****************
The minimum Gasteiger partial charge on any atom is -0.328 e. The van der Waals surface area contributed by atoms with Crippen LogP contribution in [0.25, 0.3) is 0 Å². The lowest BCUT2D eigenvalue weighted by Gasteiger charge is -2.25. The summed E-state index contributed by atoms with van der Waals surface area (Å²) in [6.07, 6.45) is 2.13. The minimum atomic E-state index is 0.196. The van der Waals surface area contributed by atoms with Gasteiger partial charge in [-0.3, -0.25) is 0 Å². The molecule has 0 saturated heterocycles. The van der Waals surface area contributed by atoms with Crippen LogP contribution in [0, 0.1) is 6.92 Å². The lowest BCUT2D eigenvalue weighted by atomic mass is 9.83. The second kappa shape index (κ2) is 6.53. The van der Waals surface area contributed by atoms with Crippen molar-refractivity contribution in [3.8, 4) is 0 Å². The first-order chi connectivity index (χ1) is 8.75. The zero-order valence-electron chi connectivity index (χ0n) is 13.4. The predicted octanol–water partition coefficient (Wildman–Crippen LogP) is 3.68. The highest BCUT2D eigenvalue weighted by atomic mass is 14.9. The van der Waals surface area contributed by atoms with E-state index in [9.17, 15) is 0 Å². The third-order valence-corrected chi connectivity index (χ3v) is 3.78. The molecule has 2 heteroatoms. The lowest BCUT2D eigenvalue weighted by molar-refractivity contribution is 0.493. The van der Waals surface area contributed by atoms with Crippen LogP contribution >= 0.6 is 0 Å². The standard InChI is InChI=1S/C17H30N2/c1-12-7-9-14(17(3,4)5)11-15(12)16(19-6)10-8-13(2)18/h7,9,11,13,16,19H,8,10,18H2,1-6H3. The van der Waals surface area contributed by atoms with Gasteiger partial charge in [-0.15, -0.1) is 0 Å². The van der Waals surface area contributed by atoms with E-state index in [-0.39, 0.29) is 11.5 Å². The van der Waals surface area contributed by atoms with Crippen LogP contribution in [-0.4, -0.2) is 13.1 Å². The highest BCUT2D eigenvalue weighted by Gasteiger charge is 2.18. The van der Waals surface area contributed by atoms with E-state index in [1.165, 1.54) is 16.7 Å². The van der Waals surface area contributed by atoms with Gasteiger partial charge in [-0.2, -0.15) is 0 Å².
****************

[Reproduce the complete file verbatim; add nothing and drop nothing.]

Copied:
The minimum Gasteiger partial charge on any atom is -0.328 e. The van der Waals surface area contributed by atoms with Crippen LogP contribution in [0.25, 0.3) is 0 Å². The lowest BCUT2D eigenvalue weighted by Gasteiger charge is -2.25. The summed E-state index contributed by atoms with van der Waals surface area (Å²) in [6.07, 6.45) is 2.13. The minimum atomic E-state index is 0.196. The van der Waals surface area contributed by atoms with Gasteiger partial charge in [-0.3, -0.25) is 0 Å². The molecule has 0 saturated heterocycles. The van der Waals surface area contributed by atoms with Crippen LogP contribution in [0, 0.1) is 6.92 Å². The lowest BCUT2D eigenvalue weighted by atomic mass is 9.83. The second kappa shape index (κ2) is 6.53. The van der Waals surface area contributed by atoms with Crippen molar-refractivity contribution in [3.8, 4) is 0 Å². The first-order chi connectivity index (χ1) is 8.75. The zero-order valence-electron chi connectivity index (χ0n) is 13.4. The predicted octanol–water partition coefficient (Wildman–Crippen LogP) is 3.68. The highest BCUT2D eigenvalue weighted by atomic mass is 14.9. The van der Waals surface area contributed by atoms with E-state index in [9.17, 15) is 0 Å². The third-order valence-corrected chi connectivity index (χ3v) is 3.78. The molecule has 2 heteroatoms. The lowest BCUT2D eigenvalue weighted by molar-refractivity contribution is 0.493. The van der Waals surface area contributed by atoms with Crippen LogP contribution >= 0.6 is 0 Å². The standard InChI is InChI=1S/C17H30N2/c1-12-7-9-14(17(3,4)5)11-15(12)16(19-6)10-8-13(2)18/h7,9,11,13,16,19H,8,10,18H2,1-6H3. The van der Waals surface area contributed by atoms with Gasteiger partial charge in [-0.15, -0.1) is 0 Å². The van der Waals surface area contributed by atoms with E-state index in [-0.39, 0.29) is 11.5 Å². The van der Waals surface area contributed by atoms with Crippen LogP contribution in [-0.4, -0.2) is 13.1 Å². The highest BCUT2D eigenvalue weighted by Gasteiger charge is 2.18. The van der Waals surface area contributed by atoms with E-state index in [1.165, 1.54) is 16.7 Å². The van der Waals surface area contributed by atoms with Gasteiger partial charge in [-0.2, -0.15) is 0 Å².